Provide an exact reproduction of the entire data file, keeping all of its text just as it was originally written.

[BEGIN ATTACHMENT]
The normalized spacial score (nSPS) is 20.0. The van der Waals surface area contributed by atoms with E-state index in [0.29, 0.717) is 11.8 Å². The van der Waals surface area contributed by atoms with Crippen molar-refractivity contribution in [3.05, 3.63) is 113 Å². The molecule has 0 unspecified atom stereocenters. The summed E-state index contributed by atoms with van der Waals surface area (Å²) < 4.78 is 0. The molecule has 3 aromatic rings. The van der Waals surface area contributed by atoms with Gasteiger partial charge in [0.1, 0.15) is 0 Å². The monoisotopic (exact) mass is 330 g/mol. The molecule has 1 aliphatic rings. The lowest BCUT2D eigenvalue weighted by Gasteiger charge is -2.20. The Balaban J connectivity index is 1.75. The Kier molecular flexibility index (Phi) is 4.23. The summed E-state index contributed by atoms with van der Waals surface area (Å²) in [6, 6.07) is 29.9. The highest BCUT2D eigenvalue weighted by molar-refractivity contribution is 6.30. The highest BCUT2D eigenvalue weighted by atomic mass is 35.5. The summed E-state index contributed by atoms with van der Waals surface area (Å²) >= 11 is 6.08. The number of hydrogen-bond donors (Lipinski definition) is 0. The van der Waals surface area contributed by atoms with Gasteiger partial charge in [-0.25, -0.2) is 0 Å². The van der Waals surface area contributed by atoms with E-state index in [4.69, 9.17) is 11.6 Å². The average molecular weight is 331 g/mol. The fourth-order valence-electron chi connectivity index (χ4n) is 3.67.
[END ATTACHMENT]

The normalized spacial score (nSPS) is 20.0. The van der Waals surface area contributed by atoms with E-state index in [0.29, 0.717) is 11.8 Å². The van der Waals surface area contributed by atoms with Crippen molar-refractivity contribution in [3.05, 3.63) is 113 Å². The molecule has 0 unspecified atom stereocenters. The summed E-state index contributed by atoms with van der Waals surface area (Å²) < 4.78 is 0. The molecule has 3 aromatic rings. The van der Waals surface area contributed by atoms with Gasteiger partial charge in [0.1, 0.15) is 0 Å². The monoisotopic (exact) mass is 330 g/mol. The molecule has 1 aliphatic rings. The lowest BCUT2D eigenvalue weighted by Gasteiger charge is -2.20. The Balaban J connectivity index is 1.75. The Kier molecular flexibility index (Phi) is 4.23. The summed E-state index contributed by atoms with van der Waals surface area (Å²) in [6, 6.07) is 29.9. The highest BCUT2D eigenvalue weighted by molar-refractivity contribution is 6.30. The highest BCUT2D eigenvalue weighted by atomic mass is 35.5. The summed E-state index contributed by atoms with van der Waals surface area (Å²) >= 11 is 6.08. The number of hydrogen-bond donors (Lipinski definition) is 0. The van der Waals surface area contributed by atoms with Gasteiger partial charge in [-0.25, -0.2) is 0 Å². The van der Waals surface area contributed by atoms with E-state index in [4.69, 9.17) is 11.6 Å². The average molecular weight is 331 g/mol. The fourth-order valence-electron chi connectivity index (χ4n) is 3.67.